On this season of “Mad Men,” Don Draper and the rest of our favorite television ad execs have made some interesting choices in order to boost their business. We particularly found some of the themes about women in the workplace, industry competitiveness and internal sacrifice thrilling to watch – and, of course, we thanked the heavens Mad 4 Marketing is a skosh less dramatic than Sterling Cooper Draper Price!
First we saw the agency trying to prank and put down its competitors in order to help make their own business look good by comparison. There was some backlash when they placed an ad in the newspaper to make fun of their fellow advertisers’ recent setbacks and ill repute. This inadvertently led to the company hiring its first non-white member of the staff and making them seem forward-thinking … a role that we would get to watch them start to grow into through subsequent episodes, albeit slowly.
We also saw Peggy wrestling with interoffice competitiveness when she needed to hire a new copywriter. She wanted to get someone to work with who would be the best for the company, but she was criticized by her peers for not hiring someone less talented who would make her look good by comparison. Her decision to hire a male counterpart who was also strongly talented in her area did wind up causing her some jealousy and remorse later in the season – and this was underscored by watching her one genuine protégé quit the business just when Peggy thought she had found an ally. Thankfully, the results of choosing what was best for the company one too many times ultimately pushed Peggy to make a choice that was best for her instead the next time the opportunity arose.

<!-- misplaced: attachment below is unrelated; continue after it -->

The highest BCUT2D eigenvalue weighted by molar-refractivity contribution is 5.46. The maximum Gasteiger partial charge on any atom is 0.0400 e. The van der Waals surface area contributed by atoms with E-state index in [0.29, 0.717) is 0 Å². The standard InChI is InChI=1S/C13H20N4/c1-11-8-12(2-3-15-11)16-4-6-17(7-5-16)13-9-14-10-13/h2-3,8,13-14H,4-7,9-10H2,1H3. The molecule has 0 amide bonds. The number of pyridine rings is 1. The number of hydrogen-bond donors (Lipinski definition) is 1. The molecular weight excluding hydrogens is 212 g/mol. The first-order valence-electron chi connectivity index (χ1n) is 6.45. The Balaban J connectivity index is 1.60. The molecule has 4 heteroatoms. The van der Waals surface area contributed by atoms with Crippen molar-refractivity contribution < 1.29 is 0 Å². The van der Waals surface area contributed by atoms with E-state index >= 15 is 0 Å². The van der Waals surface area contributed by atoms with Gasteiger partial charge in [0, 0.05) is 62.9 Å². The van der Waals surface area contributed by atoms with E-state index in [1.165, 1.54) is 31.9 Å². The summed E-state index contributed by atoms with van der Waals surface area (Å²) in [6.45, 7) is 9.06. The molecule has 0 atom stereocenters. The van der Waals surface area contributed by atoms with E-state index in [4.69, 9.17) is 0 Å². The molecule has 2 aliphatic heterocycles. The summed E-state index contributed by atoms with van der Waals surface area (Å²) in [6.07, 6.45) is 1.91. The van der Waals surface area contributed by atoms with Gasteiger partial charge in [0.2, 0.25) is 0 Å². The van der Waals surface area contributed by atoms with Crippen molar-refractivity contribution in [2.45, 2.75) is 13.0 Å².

Of course, the pressure to establish their burgeoning company and turn a profit caused more than a little conflict among the agency’s partners. While debating whether they’d earned enough to give out bonuses and expand their office space, they were forced to push harder than they’d ever had to before to land pitches. Joan is asked to make unseemly sacrifices for the sake of helping court new business as the agency tries to land its first car account, Jaguar. And CFO Lane goes so far as to steal from the company when money is tight, which turns out to be a debt he can never repay.
In the finale this weekend, we’ll see how the ramifications of these pressures and choices are playing out. All of our favorite characters pause to assess their lives and look ahead to try and see what it means for their respective and collective futures.
Given all that’s happened on this crazy, up-and-down season, what do you think lies ahead for our favorite fictional advertising agency?
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